JACKSON—U.S. Sen. Cindy Hyde-Smith demanded there be no audience or outside press allowed at tonight’s U.S. Senate debate and requested other restrictions, a source familiar with the debate negotiations told the Jackson Free Press Tuesday morning.
When she faces off against Democratic challenger Mike Espy at 7 p.m., only the debate moderator, panelists and the production team will be allowed in the auditorium—a requirement the Hyde-Smith campaign pushed for and the Espy team argued against.
“We supported having an audience, and we advocated for the media to have access to the studio,” Espy Communications Director Danny Blanton told the Jackson Free Press, although he declined to confirm that it was the Hyde-Smith campaign that opposed a public debate.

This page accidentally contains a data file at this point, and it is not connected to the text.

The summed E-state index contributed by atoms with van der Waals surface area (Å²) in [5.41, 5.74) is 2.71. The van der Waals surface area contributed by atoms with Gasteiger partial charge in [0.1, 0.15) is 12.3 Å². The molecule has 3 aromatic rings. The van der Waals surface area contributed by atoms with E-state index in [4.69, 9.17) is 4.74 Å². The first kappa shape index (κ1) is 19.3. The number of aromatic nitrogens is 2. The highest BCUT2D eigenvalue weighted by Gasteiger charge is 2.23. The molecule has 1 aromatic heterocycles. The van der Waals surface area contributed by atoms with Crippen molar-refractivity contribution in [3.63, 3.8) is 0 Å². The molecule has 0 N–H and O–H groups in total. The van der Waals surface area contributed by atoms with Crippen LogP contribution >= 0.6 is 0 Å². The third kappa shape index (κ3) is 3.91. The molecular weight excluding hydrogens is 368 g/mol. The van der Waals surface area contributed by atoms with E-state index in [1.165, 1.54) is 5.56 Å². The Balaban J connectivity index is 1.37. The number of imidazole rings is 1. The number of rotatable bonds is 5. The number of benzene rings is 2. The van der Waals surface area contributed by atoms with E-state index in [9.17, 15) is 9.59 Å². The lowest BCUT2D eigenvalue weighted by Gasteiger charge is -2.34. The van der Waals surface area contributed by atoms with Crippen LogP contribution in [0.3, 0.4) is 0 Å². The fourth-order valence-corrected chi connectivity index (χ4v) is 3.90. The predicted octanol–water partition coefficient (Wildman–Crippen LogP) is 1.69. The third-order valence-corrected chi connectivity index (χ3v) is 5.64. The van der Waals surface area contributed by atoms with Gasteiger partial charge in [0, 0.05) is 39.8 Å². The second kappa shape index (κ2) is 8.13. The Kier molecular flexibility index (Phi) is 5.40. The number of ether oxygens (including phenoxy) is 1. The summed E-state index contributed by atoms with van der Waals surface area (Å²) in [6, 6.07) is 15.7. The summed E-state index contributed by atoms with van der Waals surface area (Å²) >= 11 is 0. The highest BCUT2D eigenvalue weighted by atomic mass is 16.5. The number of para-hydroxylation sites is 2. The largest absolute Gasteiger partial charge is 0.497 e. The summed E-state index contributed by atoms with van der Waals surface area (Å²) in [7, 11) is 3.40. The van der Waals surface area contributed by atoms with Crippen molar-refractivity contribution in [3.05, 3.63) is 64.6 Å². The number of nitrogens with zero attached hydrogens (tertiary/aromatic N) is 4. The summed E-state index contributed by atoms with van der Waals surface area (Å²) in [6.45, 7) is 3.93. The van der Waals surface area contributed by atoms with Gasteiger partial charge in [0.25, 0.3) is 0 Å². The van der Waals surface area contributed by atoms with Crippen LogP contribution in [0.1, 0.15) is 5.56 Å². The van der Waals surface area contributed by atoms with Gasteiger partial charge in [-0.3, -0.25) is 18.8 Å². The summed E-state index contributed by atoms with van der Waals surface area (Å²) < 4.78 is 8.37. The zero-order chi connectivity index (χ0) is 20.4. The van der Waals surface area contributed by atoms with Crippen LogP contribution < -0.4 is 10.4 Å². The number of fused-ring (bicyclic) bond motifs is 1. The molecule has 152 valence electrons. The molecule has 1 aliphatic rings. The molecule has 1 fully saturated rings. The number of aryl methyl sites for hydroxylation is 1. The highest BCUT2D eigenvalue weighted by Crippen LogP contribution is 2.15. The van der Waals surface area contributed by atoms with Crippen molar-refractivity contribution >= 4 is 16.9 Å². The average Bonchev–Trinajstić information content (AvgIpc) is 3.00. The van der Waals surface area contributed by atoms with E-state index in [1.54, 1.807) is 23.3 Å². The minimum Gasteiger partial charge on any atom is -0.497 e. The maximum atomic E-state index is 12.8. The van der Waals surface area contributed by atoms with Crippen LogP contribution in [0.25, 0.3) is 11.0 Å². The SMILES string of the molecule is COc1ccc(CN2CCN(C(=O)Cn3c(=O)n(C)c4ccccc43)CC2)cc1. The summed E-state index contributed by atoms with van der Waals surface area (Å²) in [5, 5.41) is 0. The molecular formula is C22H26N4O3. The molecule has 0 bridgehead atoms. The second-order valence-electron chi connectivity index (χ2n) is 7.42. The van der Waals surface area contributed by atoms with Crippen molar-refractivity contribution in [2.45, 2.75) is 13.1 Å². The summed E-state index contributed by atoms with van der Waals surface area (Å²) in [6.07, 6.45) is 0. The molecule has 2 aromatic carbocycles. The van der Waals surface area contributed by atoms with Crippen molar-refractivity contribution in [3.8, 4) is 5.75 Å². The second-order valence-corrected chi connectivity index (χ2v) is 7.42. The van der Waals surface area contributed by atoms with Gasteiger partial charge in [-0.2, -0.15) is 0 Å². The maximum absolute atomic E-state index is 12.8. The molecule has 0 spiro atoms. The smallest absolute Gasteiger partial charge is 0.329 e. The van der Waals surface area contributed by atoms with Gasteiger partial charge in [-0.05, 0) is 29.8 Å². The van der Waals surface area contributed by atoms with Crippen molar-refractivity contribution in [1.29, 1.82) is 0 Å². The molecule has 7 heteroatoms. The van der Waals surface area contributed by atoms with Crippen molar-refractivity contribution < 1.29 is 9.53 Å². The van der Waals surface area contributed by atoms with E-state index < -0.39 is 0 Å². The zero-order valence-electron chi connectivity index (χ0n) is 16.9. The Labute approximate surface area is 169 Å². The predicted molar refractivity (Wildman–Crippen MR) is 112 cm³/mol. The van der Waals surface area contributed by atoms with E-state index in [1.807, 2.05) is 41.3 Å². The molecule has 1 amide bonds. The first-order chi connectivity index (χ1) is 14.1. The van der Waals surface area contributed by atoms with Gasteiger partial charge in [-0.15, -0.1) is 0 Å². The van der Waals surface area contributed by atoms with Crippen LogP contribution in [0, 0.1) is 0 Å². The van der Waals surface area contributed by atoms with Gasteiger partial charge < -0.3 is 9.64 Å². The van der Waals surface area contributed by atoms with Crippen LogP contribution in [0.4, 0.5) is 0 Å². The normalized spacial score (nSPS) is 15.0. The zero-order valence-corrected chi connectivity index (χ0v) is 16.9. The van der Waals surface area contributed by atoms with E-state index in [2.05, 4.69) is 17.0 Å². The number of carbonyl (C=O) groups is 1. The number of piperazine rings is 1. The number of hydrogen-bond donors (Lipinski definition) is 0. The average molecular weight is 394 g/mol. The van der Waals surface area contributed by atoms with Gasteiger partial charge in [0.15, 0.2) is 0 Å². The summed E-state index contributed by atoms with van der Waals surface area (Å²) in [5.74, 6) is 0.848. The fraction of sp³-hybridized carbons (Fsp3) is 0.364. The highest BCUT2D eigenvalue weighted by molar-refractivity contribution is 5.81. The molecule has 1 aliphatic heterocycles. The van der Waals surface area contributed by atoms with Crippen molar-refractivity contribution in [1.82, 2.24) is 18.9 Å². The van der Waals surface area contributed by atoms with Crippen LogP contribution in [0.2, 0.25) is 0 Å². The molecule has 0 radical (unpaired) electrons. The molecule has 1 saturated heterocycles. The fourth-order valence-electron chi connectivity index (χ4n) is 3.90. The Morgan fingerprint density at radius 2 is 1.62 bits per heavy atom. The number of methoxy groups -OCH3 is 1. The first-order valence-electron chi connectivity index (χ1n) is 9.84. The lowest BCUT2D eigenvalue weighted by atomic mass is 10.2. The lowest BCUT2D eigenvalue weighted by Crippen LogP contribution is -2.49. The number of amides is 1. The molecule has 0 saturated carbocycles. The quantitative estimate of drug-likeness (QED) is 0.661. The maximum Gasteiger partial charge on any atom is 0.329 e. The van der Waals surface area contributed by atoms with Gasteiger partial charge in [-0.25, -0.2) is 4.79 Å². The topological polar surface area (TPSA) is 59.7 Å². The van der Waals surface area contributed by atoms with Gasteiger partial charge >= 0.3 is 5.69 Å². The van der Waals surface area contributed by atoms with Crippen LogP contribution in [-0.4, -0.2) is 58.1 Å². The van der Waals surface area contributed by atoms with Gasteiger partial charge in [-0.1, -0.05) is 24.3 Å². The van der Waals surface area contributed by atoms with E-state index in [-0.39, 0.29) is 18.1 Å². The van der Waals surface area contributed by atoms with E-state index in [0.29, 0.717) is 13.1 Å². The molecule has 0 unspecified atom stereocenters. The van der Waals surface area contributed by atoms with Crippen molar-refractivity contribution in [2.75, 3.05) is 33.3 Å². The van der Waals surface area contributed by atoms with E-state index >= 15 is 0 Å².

The Mississippi Farm Bureau Federation, which organized the debate, told the campaigns that the decision to have an audience was up to the candidates, said the source, who asked not to be identified.
The Hyde-Smith campaign did not respond to a request for comment Tuesday morning.
Hyde-Smith requested and was granted other accommodations, the source said. A notepad was going to be at the podium for candidates when they stepped onto the stage at the start of the debate, but the Hyde-Smith team wanted the notepad sooner. The candidates will instead be given notepads about an hour before the debate begins.
“They have restricted this debate so much that if she bombs, it will be a miracle,” the source said.
At one point in tonight’s debate, the candidates were going to be given the chance to directly ask one another a question. The Hyde-Smith campaign, however, did not like that idea. Instead, they asked to submit the question ahead of time and for the moderator to ask the questions on the candidates’ behalfs.
Blanton would only confirm that the Espy campaign disagreed with the change.
“We thought it made more sense